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Overlamping: What You Need to Know

By in Electrical safety, Home fire safety

overlamping2Overlamping is one of those electrical terms you might not know, but a concept you should definitely be familiar with. Here’s a Q&A to give you the facts on overlamping and how to keep your home, business, and loved ones safe.

1. Q: What is overlamping?

A: Every lighting fixture comes with a wattage rating from its manufacturer. This is required by safety standards today. A light bulb’s wattage should not exceed this listed recommendation. Overlamping occurs when a light bulb has too high a wattage for a lighting fixture.

2. Q: Is overlamping a safety hazard?

A: Yes, overlamping is an electrical code violation and considered to be very dangerous. This is because of the intense heat it can produce. This heat can cause scorching and melting. It can quickly damage the electrical wires and interrupt the path of the electrical current, causing an arc fault. Arcing is when sparks jumps from one wire to another, and it puts you at high risk for electrical fire.

3. Q: How do I know if I’m overlamping?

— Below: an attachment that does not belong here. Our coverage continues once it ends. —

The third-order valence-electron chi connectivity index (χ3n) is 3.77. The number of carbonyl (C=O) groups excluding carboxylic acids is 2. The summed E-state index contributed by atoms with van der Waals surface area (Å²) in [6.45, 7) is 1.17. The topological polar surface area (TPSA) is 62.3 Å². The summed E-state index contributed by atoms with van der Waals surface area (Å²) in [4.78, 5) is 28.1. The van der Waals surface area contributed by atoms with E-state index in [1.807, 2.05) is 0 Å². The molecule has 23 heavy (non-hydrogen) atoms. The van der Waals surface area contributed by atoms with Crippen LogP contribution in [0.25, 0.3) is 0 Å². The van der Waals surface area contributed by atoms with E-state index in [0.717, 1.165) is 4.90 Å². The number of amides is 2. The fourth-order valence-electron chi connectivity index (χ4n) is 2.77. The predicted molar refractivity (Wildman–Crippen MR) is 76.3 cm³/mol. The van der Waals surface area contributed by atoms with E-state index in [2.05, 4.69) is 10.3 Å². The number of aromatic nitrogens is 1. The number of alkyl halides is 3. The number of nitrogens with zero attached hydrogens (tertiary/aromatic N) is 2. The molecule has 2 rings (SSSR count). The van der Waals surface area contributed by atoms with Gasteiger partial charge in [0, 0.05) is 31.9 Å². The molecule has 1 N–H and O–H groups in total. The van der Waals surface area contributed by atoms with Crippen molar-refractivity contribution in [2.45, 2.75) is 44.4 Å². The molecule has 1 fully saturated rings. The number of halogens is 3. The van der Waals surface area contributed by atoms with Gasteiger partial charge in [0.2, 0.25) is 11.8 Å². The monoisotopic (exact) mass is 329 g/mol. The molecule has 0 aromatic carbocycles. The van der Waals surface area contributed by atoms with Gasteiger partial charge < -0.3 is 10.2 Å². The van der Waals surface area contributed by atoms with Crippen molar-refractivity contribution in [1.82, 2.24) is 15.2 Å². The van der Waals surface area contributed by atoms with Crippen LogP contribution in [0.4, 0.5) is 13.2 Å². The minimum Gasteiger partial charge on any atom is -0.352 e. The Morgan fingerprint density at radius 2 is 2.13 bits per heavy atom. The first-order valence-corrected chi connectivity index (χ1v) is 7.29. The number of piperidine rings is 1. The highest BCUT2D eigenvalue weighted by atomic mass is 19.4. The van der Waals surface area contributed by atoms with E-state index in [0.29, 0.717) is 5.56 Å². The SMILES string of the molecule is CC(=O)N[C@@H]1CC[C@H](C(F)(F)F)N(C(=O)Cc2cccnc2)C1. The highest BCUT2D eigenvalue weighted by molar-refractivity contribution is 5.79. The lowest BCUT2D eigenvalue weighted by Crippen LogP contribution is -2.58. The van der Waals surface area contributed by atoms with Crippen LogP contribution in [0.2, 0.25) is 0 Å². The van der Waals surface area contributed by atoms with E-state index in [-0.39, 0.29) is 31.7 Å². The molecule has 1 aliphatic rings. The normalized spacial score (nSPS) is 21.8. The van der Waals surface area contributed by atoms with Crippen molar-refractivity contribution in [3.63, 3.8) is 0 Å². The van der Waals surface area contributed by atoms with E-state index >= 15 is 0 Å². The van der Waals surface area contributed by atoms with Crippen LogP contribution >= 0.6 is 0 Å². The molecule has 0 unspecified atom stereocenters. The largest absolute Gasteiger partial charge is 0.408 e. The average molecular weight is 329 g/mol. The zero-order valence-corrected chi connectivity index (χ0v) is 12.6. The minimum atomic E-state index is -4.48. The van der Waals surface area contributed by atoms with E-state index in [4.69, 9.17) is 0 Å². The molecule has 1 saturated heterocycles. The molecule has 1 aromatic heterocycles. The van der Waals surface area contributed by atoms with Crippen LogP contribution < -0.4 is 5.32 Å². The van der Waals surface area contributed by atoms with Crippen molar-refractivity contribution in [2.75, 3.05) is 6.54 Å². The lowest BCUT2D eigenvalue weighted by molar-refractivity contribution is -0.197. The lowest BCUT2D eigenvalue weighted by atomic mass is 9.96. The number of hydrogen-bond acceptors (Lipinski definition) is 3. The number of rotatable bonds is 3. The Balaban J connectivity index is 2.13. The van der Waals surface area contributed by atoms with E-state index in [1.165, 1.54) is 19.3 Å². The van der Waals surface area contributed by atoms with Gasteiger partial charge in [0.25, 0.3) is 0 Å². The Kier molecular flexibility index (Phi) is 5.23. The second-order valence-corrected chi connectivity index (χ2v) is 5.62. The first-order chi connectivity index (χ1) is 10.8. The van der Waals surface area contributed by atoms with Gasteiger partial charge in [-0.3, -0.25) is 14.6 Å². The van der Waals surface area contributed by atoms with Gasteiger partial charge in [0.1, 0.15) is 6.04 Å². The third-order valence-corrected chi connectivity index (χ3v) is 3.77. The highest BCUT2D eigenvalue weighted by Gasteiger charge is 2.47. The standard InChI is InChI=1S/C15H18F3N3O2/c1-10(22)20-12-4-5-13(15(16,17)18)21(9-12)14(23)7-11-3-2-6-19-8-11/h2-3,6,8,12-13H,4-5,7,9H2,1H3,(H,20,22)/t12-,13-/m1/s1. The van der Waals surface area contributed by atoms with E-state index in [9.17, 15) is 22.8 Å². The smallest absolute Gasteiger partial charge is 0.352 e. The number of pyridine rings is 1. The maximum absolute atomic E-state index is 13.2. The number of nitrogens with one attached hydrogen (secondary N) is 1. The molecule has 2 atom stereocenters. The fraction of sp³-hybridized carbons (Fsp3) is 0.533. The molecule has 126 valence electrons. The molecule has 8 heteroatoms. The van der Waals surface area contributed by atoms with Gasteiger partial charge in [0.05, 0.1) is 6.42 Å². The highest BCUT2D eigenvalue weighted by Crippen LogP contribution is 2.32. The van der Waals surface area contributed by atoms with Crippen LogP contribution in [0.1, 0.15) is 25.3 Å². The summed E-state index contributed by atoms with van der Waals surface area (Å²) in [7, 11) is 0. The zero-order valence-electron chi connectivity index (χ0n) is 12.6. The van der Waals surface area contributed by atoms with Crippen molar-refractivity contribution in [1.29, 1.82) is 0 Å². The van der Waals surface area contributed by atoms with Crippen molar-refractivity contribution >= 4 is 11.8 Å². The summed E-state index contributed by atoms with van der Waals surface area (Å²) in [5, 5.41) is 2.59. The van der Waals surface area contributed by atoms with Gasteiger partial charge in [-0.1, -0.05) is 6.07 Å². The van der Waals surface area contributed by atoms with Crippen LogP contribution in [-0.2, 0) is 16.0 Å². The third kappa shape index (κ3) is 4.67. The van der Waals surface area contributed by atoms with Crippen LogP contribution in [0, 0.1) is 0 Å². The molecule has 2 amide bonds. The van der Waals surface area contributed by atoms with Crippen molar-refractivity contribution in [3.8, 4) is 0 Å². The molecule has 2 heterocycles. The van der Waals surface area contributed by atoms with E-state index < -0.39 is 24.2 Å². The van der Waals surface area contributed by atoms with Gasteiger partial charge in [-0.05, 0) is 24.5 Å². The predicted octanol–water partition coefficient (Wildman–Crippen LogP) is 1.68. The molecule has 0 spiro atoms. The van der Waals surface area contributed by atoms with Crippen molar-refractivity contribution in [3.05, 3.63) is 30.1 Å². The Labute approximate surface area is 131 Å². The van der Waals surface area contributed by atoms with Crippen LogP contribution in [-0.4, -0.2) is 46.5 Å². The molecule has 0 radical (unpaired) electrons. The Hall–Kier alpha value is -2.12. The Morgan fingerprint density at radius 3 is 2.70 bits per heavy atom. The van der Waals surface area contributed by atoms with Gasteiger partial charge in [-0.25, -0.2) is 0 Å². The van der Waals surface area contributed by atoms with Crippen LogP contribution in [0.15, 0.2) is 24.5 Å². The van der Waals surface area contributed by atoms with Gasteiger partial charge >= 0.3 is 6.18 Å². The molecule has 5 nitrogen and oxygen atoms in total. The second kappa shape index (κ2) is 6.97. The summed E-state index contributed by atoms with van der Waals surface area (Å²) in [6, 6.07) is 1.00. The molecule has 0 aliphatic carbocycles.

A: Check your light fixture for the manufacturer’s wattage recommendation, and then check the rating of the bulb you’re using in it. If it exceeds the recommendation, you’re overlamping and possibly melting the fixture’s wiring insulation, which is extremely dangerous.

4. Q: What should I know about overlamping if I live in an older home?

A: Older homes often contain older light fixtures, and this can make things a bit trickier, because older fixtures generally don’t depict a wattage rating. In fact, it wasn’t required of lighting manufacturers by law until 1985. This makes it more difficult to gauge your wattage needs and ensure you’re not exceeding the max.

5. Q: What are the solutions?

A: If you’re living in a modern home with updated fixtures, they should disclose their wattage rating. Stick to this rating (or lower) when choosing your light bulbs. If your fixture doesn’t have a rating, the rule of thumb is to use a bulb that is 60 watts or lower to be safe.

It’s best to replace your light fixture if you find that you have been overlamping. The residual heat could have already wreaked havoc on the wiring. You don’t want to take a chance on something going wrong, even with the appropriate bulb in place. Replace your light fixture and find a bulb that is appropriate for its wattage rating. Using high-efficiency bulbs such as LEDs is another great way to avoid overlamping since they draw less power.

When in doubt, contact your licensed electrician to be certain you’re safe. This is a serious electrical safety risk with a quick and easy solution!